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Law Enforcement Partnerships Enhance Cybercrime Investigations

The views expressed are those of the author and do not necessarily reflect the views of ASPA as an organization.

By Chelsea Binns
April 4, 2017

Collaboration is an important element of successful police work. Law enforcement routinely works with its citizens, and one another, to fight crime. The proliferation of cybercrime has brought a renewed interest in law enforcement partnerships with the private sector. These collaborations have facilitated the sharing of information and resources to enhance investigations. Recent cases demonstrate their value.

Cybercrime is now one of our biggest threats in society. Cybercrime is expected to cost $6 trillion in damages globally by 2021. This growth is attributed in part to an increase in “organized crime gang hacking activities.” Recent schemes demonstrate today’s cybercriminals are working in large groups across the globe to perpetuate their crimes. Thus, law enforcement is joining forces with the private sector to augment and extend their investigative power.

One example is The Department of Homeland Security’s Information Network (HSIN). The HSIN, created ten years ago, provides a way for law enforcement to “collaborate securely with partners across geographic and jurisdictional boundaries.” It now connects 18,000 law enforcement, 60,000 responding agencies and 78 fusion centers. In 2015, the HSIN expanded their network to include “private sector stakeholders” and “infrastructure owners, emergency managers and cybersecurity experts.”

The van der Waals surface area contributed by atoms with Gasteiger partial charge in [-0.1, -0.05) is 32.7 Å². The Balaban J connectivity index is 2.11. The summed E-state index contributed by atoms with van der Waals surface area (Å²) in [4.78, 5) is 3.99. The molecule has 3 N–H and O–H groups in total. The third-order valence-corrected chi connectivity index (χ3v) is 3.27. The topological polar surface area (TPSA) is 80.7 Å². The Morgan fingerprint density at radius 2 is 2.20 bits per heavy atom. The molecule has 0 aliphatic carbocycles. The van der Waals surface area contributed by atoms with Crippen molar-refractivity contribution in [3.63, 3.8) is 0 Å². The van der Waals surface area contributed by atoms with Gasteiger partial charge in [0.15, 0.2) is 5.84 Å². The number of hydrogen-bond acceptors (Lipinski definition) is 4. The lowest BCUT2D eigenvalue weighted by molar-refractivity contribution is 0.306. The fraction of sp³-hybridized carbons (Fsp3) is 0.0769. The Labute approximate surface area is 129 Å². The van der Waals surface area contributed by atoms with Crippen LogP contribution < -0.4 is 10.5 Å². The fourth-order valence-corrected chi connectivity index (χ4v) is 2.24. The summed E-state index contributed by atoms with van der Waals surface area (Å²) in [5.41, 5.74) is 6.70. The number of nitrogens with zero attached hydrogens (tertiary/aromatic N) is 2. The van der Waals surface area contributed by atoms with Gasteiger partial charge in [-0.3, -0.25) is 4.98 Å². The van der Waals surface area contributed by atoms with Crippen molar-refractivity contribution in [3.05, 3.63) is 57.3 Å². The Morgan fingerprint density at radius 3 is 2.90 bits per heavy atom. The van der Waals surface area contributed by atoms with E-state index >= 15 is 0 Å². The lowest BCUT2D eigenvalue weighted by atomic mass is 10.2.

Recent cases demonstrate the value of such collaborations. In November 2016, an investigative team solved a major cybercrime resulting in 178 arrests. In this case, 580 “money mules” caused losses of EUR 23 million (approx. $24 million USD). The team, the European Money Mule Action, (EMMA) joined law enforcement from 17 countries and two federal agencies, with 106 banks and private partners. This partnership allowed law enforcement to share data and other intelligence in a coordinated operation. The EMMA has built on their success by adding more partners in the private sector. They have also launched an awareness campaign to prevent future cybercrimes.

cyber-security-1186530_640 (1)Private sector partnerships add critical value to cybercrime investigations. In fact, experts say it’s “impossible” to effectively address cybercrime without the two parties working together. The private sector has an important role in the prevention and detection of cybercrime. It owns and operates 85 percent of all critical infrastructures, and often is the “first line of defense” against potential threats. Law enforcement also benefits from the additional crime-fighting resources the private sector provides. This assistance can be especially useful, due to the void of Information Technology-related talent in the government sector.